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+ - Scientists develop paint to help cool the planet->

Submitted by AaronW
AaronW (33736) writes "Engineers at Stanford University have developed an ultrathin, multilayered, nanophotonic material that not only reflects heat away from buildings but also directs internal heat away from the building using a system called "photonic radiative cooling." The coating is capable of reflecting away 97% of incoming sunlight and when combined with the photonic radiative cooling system it becomes cooler than the surrounding air by around 9F (5C). The material is designed to radiate heat into space at a precise frequency that allows it to pass through the atmosphere without warming it.

The material is designed to be cost effective for large-scale deployments."

Link to Original Source

Comment: Re:next gen batteries (Score 2) 281

I spend 5 seconds plugging in my car when I get home and 5 seconds unplugging in the morning. I spend far less time than I spent filling my gas car up where I'd have to go out of my way to a gas station, wait in line and fill up. Yes, there's a bit of a wait on long trips, but for most of my driving I spend far less time. When battery swapping is available it will take me roughly 90 seconds without me ever having to step out of my car (and for those who don't know, battery swapping includes getting your original battery back on the return trip).

Comment: Re:I bet Infosys and Tata are dancing in the stree (Score 2) 186

And how many of these require congress? The executive's job is to execute the laws. He can pass or veto a bill but he can't write them. He can choose how to execute the law, what laws to prioritize or not but his power is limited.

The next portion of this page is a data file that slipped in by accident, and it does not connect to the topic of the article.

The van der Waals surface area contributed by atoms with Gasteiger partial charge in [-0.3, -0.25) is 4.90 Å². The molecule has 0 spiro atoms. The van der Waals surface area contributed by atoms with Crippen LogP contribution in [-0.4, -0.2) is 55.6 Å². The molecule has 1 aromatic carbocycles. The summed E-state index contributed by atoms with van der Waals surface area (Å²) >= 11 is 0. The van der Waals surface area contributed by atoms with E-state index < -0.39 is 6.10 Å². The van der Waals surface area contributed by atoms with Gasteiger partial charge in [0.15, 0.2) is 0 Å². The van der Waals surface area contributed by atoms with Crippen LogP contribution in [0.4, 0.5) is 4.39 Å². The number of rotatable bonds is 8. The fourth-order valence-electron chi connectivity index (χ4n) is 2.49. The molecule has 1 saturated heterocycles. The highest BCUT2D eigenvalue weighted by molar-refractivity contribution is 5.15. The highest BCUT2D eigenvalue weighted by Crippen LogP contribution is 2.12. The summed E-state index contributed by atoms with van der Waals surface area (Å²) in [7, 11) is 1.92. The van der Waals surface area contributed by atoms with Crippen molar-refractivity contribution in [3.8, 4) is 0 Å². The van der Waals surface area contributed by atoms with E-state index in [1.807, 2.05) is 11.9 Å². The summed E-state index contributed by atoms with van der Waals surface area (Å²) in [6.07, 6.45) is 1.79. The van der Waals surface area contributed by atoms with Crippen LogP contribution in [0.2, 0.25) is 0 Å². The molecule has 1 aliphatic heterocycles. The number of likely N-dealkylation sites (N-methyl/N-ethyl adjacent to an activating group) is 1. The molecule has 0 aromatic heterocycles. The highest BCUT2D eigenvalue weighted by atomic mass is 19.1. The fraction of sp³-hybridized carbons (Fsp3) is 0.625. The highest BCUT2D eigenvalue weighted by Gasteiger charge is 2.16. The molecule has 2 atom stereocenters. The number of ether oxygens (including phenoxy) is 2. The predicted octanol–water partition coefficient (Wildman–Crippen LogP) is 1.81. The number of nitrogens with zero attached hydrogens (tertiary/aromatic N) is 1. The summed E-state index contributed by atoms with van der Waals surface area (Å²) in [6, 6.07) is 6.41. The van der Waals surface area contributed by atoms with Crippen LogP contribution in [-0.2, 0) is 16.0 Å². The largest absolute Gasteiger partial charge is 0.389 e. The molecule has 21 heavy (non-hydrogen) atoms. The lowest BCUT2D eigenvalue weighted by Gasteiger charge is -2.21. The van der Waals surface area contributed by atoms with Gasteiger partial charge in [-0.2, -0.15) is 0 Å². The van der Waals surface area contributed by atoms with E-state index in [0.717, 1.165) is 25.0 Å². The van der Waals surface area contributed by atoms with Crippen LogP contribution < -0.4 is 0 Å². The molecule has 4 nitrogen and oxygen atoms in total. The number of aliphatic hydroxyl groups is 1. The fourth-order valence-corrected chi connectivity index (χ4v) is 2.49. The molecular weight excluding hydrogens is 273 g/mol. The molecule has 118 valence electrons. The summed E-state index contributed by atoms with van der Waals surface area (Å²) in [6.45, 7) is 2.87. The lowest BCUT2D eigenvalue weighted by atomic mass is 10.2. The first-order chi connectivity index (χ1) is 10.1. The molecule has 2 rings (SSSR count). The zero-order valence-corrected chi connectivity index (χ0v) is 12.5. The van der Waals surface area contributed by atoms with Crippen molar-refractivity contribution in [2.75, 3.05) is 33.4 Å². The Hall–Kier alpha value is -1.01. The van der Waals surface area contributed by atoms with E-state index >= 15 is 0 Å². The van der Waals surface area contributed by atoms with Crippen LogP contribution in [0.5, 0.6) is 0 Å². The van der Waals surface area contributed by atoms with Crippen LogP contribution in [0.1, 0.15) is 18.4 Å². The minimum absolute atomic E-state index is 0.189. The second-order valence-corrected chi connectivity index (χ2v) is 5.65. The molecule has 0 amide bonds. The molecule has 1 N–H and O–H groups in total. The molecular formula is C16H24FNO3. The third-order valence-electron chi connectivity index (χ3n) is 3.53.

This is especially true for anything tax or budget related. All spending bills must originate in the house. Ever since he swore the oath of office the Republicans have bent over backwards with fillibuster threats for just about everything, even the stuff they wanted. The healthcare law only passed because there was only a brief window when democrats had a fillibuster-proof majority.

A bipartisan comprehensive immigration bill was passed ages ago in the Senate but what has the republican-led house done on it? Absolutely nothing.

It also doesn't help that a huge percentage of department heads have been blocked because Republicans have used the fillibuster to block many of these appointments, many since Obama began his first term.

The republicans have been up in arms and done everything to prevent him from doing his job out of spite, making constant racist comments about his birth, or that he's Muslim, etc. etc with Fox News blowing the horn for them with crazy conspiracy theories.

The republicans blame the president about illegals and children crossing the border. The border control says they need more agents and more money to better control the problem. The president says to provide more money. The republicans say no more money and continue to blame the president for something that needs funding which must originate in the republican dominated house.

Comment: Re:Wont They Die? (Score 1) 332

by AaronW (#48438777) Attached to: The EU Has a Plan To Break Up Google

They also are making a fair amount of revenue selling services. For example, my employer had so many problems with Microsoft Sharepoint that they switched to Google Drive. I use both Google and Microsoft's services. Microsoft's (at least Email) leaves a lot to be desired.

Google is also in the transaction business like Paypal and Amazon as well as hosting services.

For another organization I'm looking into Google services now to handle documents and email.

Comment: Re:don't tax alternative energy and transportation (Score 1) 516

by AaronW (#48424037) Attached to: Rooftop Solar Could Reach Price Parity In the US By 2016